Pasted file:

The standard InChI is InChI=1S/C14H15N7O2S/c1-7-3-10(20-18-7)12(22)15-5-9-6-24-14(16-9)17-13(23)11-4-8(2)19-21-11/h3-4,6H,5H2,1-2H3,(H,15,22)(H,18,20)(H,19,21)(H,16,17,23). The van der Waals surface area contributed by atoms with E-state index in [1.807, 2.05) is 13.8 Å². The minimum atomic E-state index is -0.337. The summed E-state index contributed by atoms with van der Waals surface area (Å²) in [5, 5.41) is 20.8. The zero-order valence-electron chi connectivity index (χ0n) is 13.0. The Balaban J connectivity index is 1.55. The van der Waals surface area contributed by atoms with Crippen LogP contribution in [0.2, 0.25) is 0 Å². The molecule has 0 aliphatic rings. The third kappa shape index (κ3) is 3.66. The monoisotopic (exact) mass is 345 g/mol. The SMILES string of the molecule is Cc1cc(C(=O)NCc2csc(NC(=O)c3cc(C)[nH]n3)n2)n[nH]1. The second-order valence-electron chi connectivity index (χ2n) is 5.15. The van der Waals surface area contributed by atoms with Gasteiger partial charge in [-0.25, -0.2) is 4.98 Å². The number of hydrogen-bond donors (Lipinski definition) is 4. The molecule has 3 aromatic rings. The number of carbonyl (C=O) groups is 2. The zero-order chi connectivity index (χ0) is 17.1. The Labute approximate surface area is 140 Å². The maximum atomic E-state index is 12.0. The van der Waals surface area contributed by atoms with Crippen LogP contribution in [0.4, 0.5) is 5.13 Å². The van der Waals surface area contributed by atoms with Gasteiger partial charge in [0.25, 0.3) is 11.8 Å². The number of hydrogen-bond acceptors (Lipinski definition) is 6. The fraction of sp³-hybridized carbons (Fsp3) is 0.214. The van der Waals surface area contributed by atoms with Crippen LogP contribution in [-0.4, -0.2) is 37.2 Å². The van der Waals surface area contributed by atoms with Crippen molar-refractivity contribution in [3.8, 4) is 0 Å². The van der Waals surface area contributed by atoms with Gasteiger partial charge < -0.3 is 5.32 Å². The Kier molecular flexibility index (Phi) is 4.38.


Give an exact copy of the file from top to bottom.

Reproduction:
The standard InChI is InChI=1S/C14H15N7O2S/c1-7-3-10(20-18-7)12(22)15-5-9-6-24-14(16-9)17-13(23)11-4-8(2)19-21-11/h3-4,6H,5H2,1-2H3,(H,15,22)(H,18,20)(H,19,21)(H,16,17,23). The van der Waals surface area contributed by atoms with E-state index in [1.807, 2.05) is 13.8 Å². The minimum atomic E-state index is -0.337. The summed E-state index contributed by atoms with van der Waals surface area (Å²) in [5, 5.41) is 20.8. The zero-order valence-electron chi connectivity index (χ0n) is 13.0. The Balaban J connectivity index is 1.55. The van der Waals surface area contributed by atoms with Crippen LogP contribution in [0.2, 0.25) is 0 Å². The molecule has 0 aliphatic rings. The third kappa shape index (κ3) is 3.66. The monoisotopic (exact) mass is 345 g/mol. The SMILES string of the molecule is Cc1cc(C(=O)NCc2csc(NC(=O)c3cc(C)[nH]n3)n2)n[nH]1. The second-order valence-electron chi connectivity index (χ2n) is 5.15. The van der Waals surface area contributed by atoms with Gasteiger partial charge in [-0.25, -0.2) is 4.98 Å². The number of hydrogen-bond donors (Lipinski definition) is 4. The molecule has 3 aromatic rings. The number of carbonyl (C=O) groups is 2. The zero-order chi connectivity index (χ0) is 17.1. The Labute approximate surface area is 140 Å². The maximum atomic E-state index is 12.0. The van der Waals surface area contributed by atoms with Crippen LogP contribution in [0.4, 0.5) is 5.13 Å². The van der Waals surface area contributed by atoms with Gasteiger partial charge in [0.25, 0.3) is 11.8 Å². The number of hydrogen-bond acceptors (Lipinski definition) is 6. The fraction of sp³-hybridized carbons (Fsp3) is 0.214. The van der Waals surface area contributed by atoms with Crippen LogP contribution in [-0.4, -0.2) is 37.2 Å². The van der Waals surface area contributed by atoms with Crippen molar-refractivity contribution in [3.8, 4) is 0 Å². The van der Waals surface area contributed by atoms with Gasteiger partial charge < -0.3 is 5.32 Å². The Kier molecular flexibility index (Phi) is 4.38.